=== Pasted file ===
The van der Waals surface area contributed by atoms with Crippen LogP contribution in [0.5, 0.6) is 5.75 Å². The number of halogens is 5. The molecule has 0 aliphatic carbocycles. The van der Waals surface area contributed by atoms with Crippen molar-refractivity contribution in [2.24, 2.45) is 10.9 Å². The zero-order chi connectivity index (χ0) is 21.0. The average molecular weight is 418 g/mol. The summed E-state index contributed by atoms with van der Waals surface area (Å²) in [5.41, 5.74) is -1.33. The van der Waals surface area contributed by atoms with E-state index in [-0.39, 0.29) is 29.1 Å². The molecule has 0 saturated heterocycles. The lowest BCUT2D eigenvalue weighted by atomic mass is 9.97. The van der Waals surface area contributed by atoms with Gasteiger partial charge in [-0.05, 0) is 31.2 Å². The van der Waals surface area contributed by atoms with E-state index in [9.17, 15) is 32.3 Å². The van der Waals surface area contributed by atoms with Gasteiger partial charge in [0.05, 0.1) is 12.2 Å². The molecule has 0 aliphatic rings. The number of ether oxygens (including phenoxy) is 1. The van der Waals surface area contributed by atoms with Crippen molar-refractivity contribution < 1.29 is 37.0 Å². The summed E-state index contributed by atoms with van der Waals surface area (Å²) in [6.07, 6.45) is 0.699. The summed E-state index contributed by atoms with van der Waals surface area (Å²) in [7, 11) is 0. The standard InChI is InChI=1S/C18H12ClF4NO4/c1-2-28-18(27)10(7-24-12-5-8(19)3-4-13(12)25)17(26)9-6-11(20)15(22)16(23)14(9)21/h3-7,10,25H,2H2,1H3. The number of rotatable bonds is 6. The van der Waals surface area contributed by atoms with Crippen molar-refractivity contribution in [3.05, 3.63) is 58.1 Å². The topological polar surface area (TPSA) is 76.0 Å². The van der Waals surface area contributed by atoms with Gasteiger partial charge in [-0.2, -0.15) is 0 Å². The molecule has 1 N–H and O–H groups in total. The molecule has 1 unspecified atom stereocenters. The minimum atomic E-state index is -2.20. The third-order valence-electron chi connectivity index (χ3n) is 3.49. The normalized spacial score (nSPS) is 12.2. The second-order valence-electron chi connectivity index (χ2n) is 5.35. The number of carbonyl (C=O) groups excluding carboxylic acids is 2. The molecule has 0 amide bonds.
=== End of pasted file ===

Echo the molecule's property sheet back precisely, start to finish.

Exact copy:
The van der Waals surface area contributed by atoms with Crippen LogP contribution in [0.5, 0.6) is 5.75 Å². The number of halogens is 5. The molecule has 0 aliphatic carbocycles. The van der Waals surface area contributed by atoms with Crippen molar-refractivity contribution in [2.24, 2.45) is 10.9 Å². The zero-order chi connectivity index (χ0) is 21.0. The average molecular weight is 418 g/mol. The summed E-state index contributed by atoms with van der Waals surface area (Å²) in [5.41, 5.74) is -1.33. The van der Waals surface area contributed by atoms with E-state index in [-0.39, 0.29) is 29.1 Å². The molecule has 0 saturated heterocycles. The lowest BCUT2D eigenvalue weighted by atomic mass is 9.97. The van der Waals surface area contributed by atoms with Gasteiger partial charge in [-0.05, 0) is 31.2 Å². The van der Waals surface area contributed by atoms with E-state index in [9.17, 15) is 32.3 Å². The van der Waals surface area contributed by atoms with Gasteiger partial charge in [0.05, 0.1) is 12.2 Å². The molecule has 0 aliphatic rings. The number of ether oxygens (including phenoxy) is 1. The van der Waals surface area contributed by atoms with Crippen molar-refractivity contribution < 1.29 is 37.0 Å². The summed E-state index contributed by atoms with van der Waals surface area (Å²) in [6.07, 6.45) is 0.699. The summed E-state index contributed by atoms with van der Waals surface area (Å²) in [7, 11) is 0. The standard InChI is InChI=1S/C18H12ClF4NO4/c1-2-28-18(27)10(7-24-12-5-8(19)3-4-13(12)25)17(26)9-6-11(20)15(22)16(23)14(9)21/h3-7,10,25H,2H2,1H3. The number of rotatable bonds is 6. The van der Waals surface area contributed by atoms with Crippen molar-refractivity contribution in [3.05, 3.63) is 58.1 Å². The topological polar surface area (TPSA) is 76.0 Å². The van der Waals surface area contributed by atoms with Gasteiger partial charge in [-0.2, -0.15) is 0 Å². The molecule has 1 N–H and O–H groups in total. The molecule has 1 unspecified atom stereocenters. The minimum atomic E-state index is -2.20. The third-order valence-electron chi connectivity index (χ3n) is 3.49. The normalized spacial score (nSPS) is 12.2. The second-order valence-electron chi connectivity index (χ2n) is 5.35. The number of carbonyl (C=O) groups excluding carboxylic acids is 2. The molecule has 0 amide bonds.